In Genesis 2:4 יוֹם yôm is part of what I can call a grammatically bound construction. To communicate my point, I will provide a literal translation of 2:4: “in-the-day-of-making by the Lord God earth and heaven.” The five hyphenated words in this translation comprise this compound grammatical relationship. These five words involve three closely related words in the Hebrew text: an inseparable preposition (“in,” bə ) immediately attached to “day” (yôm) a construct, singular noun, and an infinitive construct (“making,” ‘āśôt). Elsewhere in the Bible, this compound bə yôm is often a Hebrew idiom for “when”, thus the verse means, “when the Lord God made the earth and heaven.1
There is more flexibility in the meaning of yôm in such bound constructions. Another example is “The day of the Lord”, another compound grammatical construction, more precisely construct-genitive relationship; however, I doubt that “day” in Genesis 2:4 is meant to be taken as a literal day. Its close relationship with its definite genitive, Yahweh, allows for the word to have a more extended use as “time”. Therefore, the use of “day” in Genesis 2:4 is not simply an example of a singular noun but it is part of a bound construction.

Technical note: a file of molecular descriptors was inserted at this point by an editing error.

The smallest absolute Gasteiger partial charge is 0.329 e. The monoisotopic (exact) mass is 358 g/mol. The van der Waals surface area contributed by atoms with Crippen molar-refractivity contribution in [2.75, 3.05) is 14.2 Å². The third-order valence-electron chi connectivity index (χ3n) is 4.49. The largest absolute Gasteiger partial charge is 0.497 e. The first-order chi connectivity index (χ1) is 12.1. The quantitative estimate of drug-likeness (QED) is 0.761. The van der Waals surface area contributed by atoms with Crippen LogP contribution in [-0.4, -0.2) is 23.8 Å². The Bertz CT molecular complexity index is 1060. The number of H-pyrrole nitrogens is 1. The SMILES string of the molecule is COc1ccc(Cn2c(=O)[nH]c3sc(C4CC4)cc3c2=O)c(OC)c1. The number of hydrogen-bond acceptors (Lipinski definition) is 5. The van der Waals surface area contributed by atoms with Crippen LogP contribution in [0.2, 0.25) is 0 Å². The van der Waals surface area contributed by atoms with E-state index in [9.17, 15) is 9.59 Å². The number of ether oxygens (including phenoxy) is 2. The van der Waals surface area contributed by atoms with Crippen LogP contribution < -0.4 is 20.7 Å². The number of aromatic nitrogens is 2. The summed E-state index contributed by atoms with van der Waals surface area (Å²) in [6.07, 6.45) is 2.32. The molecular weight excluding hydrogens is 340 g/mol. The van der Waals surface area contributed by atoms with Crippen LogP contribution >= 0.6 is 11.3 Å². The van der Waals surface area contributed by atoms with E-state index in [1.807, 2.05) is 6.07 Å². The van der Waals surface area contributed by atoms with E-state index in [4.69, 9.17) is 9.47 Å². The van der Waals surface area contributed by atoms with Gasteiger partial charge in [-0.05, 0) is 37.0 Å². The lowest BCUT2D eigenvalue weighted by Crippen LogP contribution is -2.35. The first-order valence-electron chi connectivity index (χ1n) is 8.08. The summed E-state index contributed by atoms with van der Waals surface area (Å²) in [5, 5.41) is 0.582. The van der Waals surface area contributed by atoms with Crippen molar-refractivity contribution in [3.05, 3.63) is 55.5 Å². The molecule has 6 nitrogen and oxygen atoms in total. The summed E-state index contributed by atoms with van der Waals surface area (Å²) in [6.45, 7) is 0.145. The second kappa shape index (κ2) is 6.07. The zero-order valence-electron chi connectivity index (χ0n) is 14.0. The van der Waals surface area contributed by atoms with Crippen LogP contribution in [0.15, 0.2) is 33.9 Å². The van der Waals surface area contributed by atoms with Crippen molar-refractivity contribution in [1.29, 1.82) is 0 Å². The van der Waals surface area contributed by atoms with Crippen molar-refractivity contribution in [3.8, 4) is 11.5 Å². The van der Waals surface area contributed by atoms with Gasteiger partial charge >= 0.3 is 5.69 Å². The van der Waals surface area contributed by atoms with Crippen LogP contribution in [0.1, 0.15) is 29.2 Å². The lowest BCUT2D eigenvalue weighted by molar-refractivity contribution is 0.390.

Many disbelievers in a historical Genesis 1–11, including Framework proponents, assert that Genesis is poetic. As noted, Dr McCabe rejects this, and explains further:
That is, one line says one thing, and the next says practically the same thing in different words. Or else the next line augments the first, or says the opposite. E.g. verses 10–11:
You make springs gush forth in the valleys;
they give drink to every beast of the field;
“Yet Genesis 1:1–2:3 is nothing like this. Instead, it consistently uses a grammatical device that characterizes historical literature, the waw (or vav) consecutive. This device, which usually moves the narrative forward in sequence (i.e. consecutively) occurs some 2,107 times in Genesis, averaging out to 42 times per chapter. In Genesis 1:1–2:3, while there is an absence of poetic parallelism, there are 55 waw consecutives, starting with וַיֹּאמֶר wayyo’mer (“and … said”), וַיְהִי wayehi (“and there was”), וַיַּרְא wayyar’ (“and … saw”).1 Whatever else may be said about the creation account, this grammatical device marks it as historical narrative, just as it does in the remainder of Genesis. Thus, it is our obligation to interpret the creation account as literal history just like we do the other historical narrative in the Bible.”